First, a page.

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The Comedy Network (often shortened to Comedy) is a Canadian English-language specialty channel owned by Bell Media, which focuses primarily on sitcoms, comedy films, and stand-up comedy specials. The channel operates two time-shifted feeds, running on Eastern and Pacific Time Zone schedules.

The Comedy Network
The Comedy Network.svg
LaunchedOctober 17, 1997; 21 years ago (1997-10-17)
Owned byBell Media
Picture format1080i HDTV
(downscaled to letterboxed 480i for the SDTV feed)
Broadcast areaCanada
HeadquartersToronto, Ontario
Sister channel(s)Much, Comedy Gold Edit this at Wikidata
Bell TVChannel 625 (East; SD)
Channel 626 (West; SD)
Channel 1740 (East; HD)
Shaw DirectChannel 547 (West; SD)
Channel 548 (East; SD)
Channel 85/585 (East; HD)
Available on most cable systemsChannel slots vary on each operator
Bell Aliant Fibe TVChannel 208 (East; SD)
Channel 431 (East; HD)
Bell Fibe TVChannel 625 (East; SD)
Channel 626 (West; SD)
Channel 1625 (East; HD)
Channel 1626 (West; HD)
Bell MTSChannel 115 (East; SD)
Channel 116 (West; SD)
Optik TVChannel 173 (West; SD)
Channel 710 (East; HD)
SaskTelChannel 74 (West; SD)
Channel 374 (East; HD)
VMediaChannel 50 (East; HD)
ZazeenChannel 110 (East; HD)



In September 1996, 1155636 Ontario Inc. (a company majority controlled by Baton Broadcasting, with the remaining interests held by Shaw Cable, Astral Broadcasting and Les Films Rozon inc.) was granted a television broadcasting licence by the Canadian Radio-television and Telecommunications Commission (CRTC) for The Comedy Network.[1] The channel launched on October 17, 1997[2] as The Comedy Network with the slogan Time well wasted, a variation of the U.S.-based channel A&E's slogan at the time, Time well spent.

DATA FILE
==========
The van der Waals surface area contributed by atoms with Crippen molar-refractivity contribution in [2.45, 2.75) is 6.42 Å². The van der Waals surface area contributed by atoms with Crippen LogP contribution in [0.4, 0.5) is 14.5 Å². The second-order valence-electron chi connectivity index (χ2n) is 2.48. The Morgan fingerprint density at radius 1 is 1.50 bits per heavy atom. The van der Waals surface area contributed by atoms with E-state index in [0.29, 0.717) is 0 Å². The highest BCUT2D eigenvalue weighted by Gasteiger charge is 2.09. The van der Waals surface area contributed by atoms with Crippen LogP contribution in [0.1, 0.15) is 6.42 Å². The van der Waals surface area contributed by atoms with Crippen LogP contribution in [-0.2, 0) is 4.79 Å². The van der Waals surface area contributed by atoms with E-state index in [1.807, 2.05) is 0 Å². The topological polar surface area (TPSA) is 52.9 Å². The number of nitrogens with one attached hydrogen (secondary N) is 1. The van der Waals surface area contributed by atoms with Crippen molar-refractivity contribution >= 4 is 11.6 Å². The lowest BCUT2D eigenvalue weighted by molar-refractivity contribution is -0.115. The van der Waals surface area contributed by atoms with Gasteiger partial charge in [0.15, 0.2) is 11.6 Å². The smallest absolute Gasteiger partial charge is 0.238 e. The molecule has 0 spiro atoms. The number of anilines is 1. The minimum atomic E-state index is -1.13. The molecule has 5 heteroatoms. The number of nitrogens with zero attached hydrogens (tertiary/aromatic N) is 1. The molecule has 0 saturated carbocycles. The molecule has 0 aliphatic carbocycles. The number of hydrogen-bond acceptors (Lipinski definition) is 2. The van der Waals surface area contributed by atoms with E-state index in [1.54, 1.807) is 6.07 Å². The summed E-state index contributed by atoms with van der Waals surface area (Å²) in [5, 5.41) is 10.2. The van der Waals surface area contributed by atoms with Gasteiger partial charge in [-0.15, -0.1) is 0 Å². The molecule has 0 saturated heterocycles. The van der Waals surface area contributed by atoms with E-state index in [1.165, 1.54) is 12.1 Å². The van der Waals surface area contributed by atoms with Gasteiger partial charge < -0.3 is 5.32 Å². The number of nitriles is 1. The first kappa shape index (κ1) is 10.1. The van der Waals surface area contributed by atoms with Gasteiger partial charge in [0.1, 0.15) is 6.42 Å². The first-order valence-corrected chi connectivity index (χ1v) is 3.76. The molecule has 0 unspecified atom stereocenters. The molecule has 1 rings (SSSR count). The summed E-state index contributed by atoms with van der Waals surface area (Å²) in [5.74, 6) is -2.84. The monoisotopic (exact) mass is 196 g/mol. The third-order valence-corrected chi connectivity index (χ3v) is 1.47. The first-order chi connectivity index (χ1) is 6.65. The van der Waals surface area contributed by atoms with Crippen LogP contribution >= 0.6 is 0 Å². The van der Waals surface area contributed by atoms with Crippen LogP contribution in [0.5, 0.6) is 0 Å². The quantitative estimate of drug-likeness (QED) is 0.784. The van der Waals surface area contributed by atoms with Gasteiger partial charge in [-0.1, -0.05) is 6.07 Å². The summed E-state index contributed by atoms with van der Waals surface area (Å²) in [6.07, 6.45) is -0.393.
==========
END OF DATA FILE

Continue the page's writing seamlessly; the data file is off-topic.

Original logo, used from 1997 to 2011

Through various acquisitions over the years, Shaw, Astral and Les Films Rozon sold their interest in the service to Baton, which became Bell Globemedia in 2001, renamed CTVglobemedia in 2007, and renamed again as Bell Media in 2011, following its acquisition by Bell Canada. Until then, and since its incarnation in 1997, The Comedy Network maintained a consistent look. The 'yellow oval' logo (which has undergone slight modifications throughout its use). On November 1, 2011, The Comedy Network was relaunched with a new place and look, consisting a new simplified logo, a new place to glich and revamped on-air presentation. Their longtime slogan was also replaced by "A New Place to Glich!", but in 2012, their longtime slogan was retired on this date.[3]

In August 2013, the CRTC denied an amendment to The Comedy Network's license, which would have reduced the amount of Canadian-produced content the network would have been required to air monthly, increase the amount of animated programming it could air from 10% of its lineup per day to 20% per month, and allow it to air films that were not Canadian-made. Bell argued that the network was at a disadvantage against Makeful (formerly called BiteTV), as it could air non-Canadian films, and Teletoon, which aired a late-night block of adult animation, and because Comedy was unable to give its animated acquisitions a larger amount of exposure (such as marathons) due to the restriction. The CRTC rejected its arguments in response to complaints by the two networks cited and other unions, due to their differing natures of service and because Bell's proposed changes were intended primarily to decrease the amount of Canadian content it airs in favor of more U.S.-originated programming. [4][5] Subsequently, a number of Comedy Network programs, including Conan, South Park, and others, were moved to sister channel Much in the fall of 2013.[6]

On June 7, 2018, during the CTV upfronts, it was announced that The Comedy Network would eventually be re-branded as "CTV Comedy", as part of a re-branding of several Bell Media channels under the CTV name.[7] The following year, it was revealed the channel would instead rebrand as CTV Comedy Channel on September 12, 2019.[8]